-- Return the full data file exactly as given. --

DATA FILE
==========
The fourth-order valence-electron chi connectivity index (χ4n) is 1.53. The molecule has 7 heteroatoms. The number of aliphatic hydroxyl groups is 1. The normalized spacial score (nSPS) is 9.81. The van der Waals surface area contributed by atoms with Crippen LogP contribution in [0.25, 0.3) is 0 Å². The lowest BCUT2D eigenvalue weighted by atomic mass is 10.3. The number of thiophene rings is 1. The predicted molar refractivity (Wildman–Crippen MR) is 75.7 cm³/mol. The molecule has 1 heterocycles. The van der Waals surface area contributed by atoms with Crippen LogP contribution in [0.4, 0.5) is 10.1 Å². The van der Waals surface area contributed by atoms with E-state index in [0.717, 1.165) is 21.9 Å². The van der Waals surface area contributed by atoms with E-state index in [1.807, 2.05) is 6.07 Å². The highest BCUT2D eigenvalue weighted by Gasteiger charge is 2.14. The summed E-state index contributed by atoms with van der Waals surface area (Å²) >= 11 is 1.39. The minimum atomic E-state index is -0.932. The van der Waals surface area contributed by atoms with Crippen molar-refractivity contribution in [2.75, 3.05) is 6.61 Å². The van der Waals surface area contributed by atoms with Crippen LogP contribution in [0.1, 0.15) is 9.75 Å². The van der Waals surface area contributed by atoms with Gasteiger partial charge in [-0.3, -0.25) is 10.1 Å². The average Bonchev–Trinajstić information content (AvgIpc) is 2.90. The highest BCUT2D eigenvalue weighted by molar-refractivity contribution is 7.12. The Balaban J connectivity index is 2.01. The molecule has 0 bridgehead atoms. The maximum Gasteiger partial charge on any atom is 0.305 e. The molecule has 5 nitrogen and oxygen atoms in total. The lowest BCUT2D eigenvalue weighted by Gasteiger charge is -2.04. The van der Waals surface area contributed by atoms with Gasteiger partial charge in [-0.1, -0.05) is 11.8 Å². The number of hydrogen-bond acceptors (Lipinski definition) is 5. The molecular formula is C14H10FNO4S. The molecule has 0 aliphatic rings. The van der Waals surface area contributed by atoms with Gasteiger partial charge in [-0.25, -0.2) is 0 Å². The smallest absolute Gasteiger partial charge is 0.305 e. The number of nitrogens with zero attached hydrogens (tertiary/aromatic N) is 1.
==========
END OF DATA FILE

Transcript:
The fourth-order valence-electron chi connectivity index (χ4n) is 1.53. The molecule has 7 heteroatoms. The number of aliphatic hydroxyl groups is 1. The normalized spacial score (nSPS) is 9.81. The van der Waals surface area contributed by atoms with Crippen LogP contribution in [0.25, 0.3) is 0 Å². The lowest BCUT2D eigenvalue weighted by atomic mass is 10.3. The number of thiophene rings is 1. The predicted molar refractivity (Wildman–Crippen MR) is 75.7 cm³/mol. The molecule has 1 heterocycles. The van der Waals surface area contributed by atoms with Crippen LogP contribution in [0.4, 0.5) is 10.1 Å². The van der Waals surface area contributed by atoms with E-state index in [0.717, 1.165) is 21.9 Å². The van der Waals surface area contributed by atoms with E-state index in [1.807, 2.05) is 6.07 Å². The highest BCUT2D eigenvalue weighted by Gasteiger charge is 2.14. The summed E-state index contributed by atoms with van der Waals surface area (Å²) >= 11 is 1.39. The minimum atomic E-state index is -0.932. The van der Waals surface area contributed by atoms with Crippen molar-refractivity contribution in [2.75, 3.05) is 6.61 Å². The van der Waals surface area contributed by atoms with Crippen LogP contribution in [0.1, 0.15) is 9.75 Å². The van der Waals surface area contributed by atoms with Gasteiger partial charge in [-0.3, -0.25) is 10.1 Å². The average Bonchev–Trinajstić information content (AvgIpc) is 2.90. The highest BCUT2D eigenvalue weighted by molar-refractivity contribution is 7.12. The Balaban J connectivity index is 2.01. The molecule has 0 bridgehead atoms. The maximum Gasteiger partial charge on any atom is 0.305 e. The molecule has 5 nitrogen and oxygen atoms in total. The lowest BCUT2D eigenvalue weighted by Gasteiger charge is -2.04. The van der Waals surface area contributed by atoms with Gasteiger partial charge in [-0.1, -0.05) is 11.8 Å². The number of hydrogen-bond acceptors (Lipinski definition) is 5. The molecular formula is C14H10FNO4S. The molecule has 0 aliphatic rings. The van der Waals surface area contributed by atoms with Gasteiger partial charge in [-0.25, -0.2) is 0 Å². The smallest absolute Gasteiger partial charge is 0.305 e. The number of nitrogens with zero attached hydrogens (tertiary/aromatic N) is 1.